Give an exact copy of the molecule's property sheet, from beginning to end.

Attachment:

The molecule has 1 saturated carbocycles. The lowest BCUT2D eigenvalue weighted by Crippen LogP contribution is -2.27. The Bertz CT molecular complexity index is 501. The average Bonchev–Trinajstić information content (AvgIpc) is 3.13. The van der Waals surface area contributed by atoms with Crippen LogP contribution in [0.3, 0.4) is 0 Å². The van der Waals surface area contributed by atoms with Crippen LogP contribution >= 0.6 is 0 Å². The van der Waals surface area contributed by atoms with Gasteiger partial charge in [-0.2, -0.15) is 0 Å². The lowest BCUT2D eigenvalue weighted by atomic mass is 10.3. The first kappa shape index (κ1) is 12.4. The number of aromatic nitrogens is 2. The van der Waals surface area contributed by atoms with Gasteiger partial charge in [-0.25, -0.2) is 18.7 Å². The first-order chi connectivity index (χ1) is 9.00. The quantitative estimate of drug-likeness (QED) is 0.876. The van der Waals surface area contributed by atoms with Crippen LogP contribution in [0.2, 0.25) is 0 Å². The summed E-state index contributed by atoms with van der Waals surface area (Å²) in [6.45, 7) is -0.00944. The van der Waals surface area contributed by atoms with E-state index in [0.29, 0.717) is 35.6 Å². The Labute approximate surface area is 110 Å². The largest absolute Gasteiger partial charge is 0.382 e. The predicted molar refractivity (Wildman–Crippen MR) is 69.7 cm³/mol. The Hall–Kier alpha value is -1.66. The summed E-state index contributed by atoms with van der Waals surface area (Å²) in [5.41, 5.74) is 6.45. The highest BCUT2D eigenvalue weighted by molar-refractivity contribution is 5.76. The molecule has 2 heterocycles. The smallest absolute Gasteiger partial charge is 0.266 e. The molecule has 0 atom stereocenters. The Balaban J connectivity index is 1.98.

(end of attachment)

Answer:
The molecule has 1 saturated carbocycles. The lowest BCUT2D eigenvalue weighted by Crippen LogP contribution is -2.27. The Bertz CT molecular complexity index is 501. The average Bonchev–Trinajstić information content (AvgIpc) is 3.13. The van der Waals surface area contributed by atoms with Crippen LogP contribution in [0.3, 0.4) is 0 Å². The van der Waals surface area contributed by atoms with Crippen LogP contribution >= 0.6 is 0 Å². The van der Waals surface area contributed by atoms with Gasteiger partial charge in [-0.2, -0.15) is 0 Å². The lowest BCUT2D eigenvalue weighted by atomic mass is 10.3. The first kappa shape index (κ1) is 12.4. The number of aromatic nitrogens is 2. The van der Waals surface area contributed by atoms with Gasteiger partial charge in [-0.25, -0.2) is 18.7 Å². The first-order chi connectivity index (χ1) is 9.00. The quantitative estimate of drug-likeness (QED) is 0.876. The van der Waals surface area contributed by atoms with Crippen LogP contribution in [0.2, 0.25) is 0 Å². The summed E-state index contributed by atoms with van der Waals surface area (Å²) in [6.45, 7) is -0.00944. The van der Waals surface area contributed by atoms with E-state index in [0.29, 0.717) is 35.6 Å². The Labute approximate surface area is 110 Å². The largest absolute Gasteiger partial charge is 0.382 e. The predicted molar refractivity (Wildman–Crippen MR) is 69.7 cm³/mol. The Hall–Kier alpha value is -1.66. The summed E-state index contributed by atoms with van der Waals surface area (Å²) in [5.41, 5.74) is 6.45. The highest BCUT2D eigenvalue weighted by molar-refractivity contribution is 5.76. The molecule has 2 heterocycles. The smallest absolute Gasteiger partial charge is 0.266 e. The molecule has 0 atom stereocenters. The Balaban J connectivity index is 1.98.